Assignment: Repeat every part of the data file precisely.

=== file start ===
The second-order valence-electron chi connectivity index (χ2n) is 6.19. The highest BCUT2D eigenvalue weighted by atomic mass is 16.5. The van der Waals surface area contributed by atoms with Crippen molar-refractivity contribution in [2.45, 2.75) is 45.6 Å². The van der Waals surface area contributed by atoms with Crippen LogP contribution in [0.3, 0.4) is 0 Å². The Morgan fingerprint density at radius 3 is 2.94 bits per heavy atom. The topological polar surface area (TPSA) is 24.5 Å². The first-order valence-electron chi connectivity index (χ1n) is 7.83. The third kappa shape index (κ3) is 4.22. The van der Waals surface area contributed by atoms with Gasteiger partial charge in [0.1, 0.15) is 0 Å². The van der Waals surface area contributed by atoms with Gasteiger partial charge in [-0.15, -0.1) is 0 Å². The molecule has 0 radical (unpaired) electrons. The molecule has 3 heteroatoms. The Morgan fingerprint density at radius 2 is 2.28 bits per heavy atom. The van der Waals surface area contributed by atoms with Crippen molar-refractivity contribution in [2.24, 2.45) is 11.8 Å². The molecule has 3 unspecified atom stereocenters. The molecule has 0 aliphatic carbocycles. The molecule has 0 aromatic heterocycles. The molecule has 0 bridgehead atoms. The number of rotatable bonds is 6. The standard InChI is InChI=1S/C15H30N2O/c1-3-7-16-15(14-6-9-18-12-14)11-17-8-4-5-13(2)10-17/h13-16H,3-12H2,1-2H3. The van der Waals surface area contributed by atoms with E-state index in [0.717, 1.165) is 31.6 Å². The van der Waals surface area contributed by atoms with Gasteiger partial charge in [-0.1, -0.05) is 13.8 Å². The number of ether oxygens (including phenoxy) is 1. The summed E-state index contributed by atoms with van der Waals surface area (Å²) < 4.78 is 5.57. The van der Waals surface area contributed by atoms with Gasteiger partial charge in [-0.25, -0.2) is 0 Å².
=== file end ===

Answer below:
The second-order valence-electron chi connectivity index (χ2n) is 6.19. The highest BCUT2D eigenvalue weighted by atomic mass is 16.5. The van der Waals surface area contributed by atoms with Crippen molar-refractivity contribution in [2.45, 2.75) is 45.6 Å². The van der Waals surface area contributed by atoms with Crippen LogP contribution in [0.3, 0.4) is 0 Å². The Morgan fingerprint density at radius 3 is 2.94 bits per heavy atom. The topological polar surface area (TPSA) is 24.5 Å². The first-order valence-electron chi connectivity index (χ1n) is 7.83. The third kappa shape index (κ3) is 4.22. The van der Waals surface area contributed by atoms with Gasteiger partial charge in [0.1, 0.15) is 0 Å². The van der Waals surface area contributed by atoms with Gasteiger partial charge in [-0.15, -0.1) is 0 Å². The molecule has 0 radical (unpaired) electrons. The molecule has 3 heteroatoms. The Morgan fingerprint density at radius 2 is 2.28 bits per heavy atom. The van der Waals surface area contributed by atoms with Crippen molar-refractivity contribution in [2.24, 2.45) is 11.8 Å². The molecule has 3 unspecified atom stereocenters. The molecule has 0 aliphatic carbocycles. The molecule has 0 aromatic heterocycles. The molecule has 0 bridgehead atoms. The number of rotatable bonds is 6. The standard InChI is InChI=1S/C15H30N2O/c1-3-7-16-15(14-6-9-18-12-14)11-17-8-4-5-13(2)10-17/h13-16H,3-12H2,1-2H3. The van der Waals surface area contributed by atoms with E-state index in [0.717, 1.165) is 31.6 Å². The van der Waals surface area contributed by atoms with Gasteiger partial charge in [-0.1, -0.05) is 13.8 Å². The number of ether oxygens (including phenoxy) is 1. The summed E-state index contributed by atoms with van der Waals surface area (Å²) < 4.78 is 5.57. The van der Waals surface area contributed by atoms with Gasteiger partial charge in [-0.25, -0.2) is 0 Å².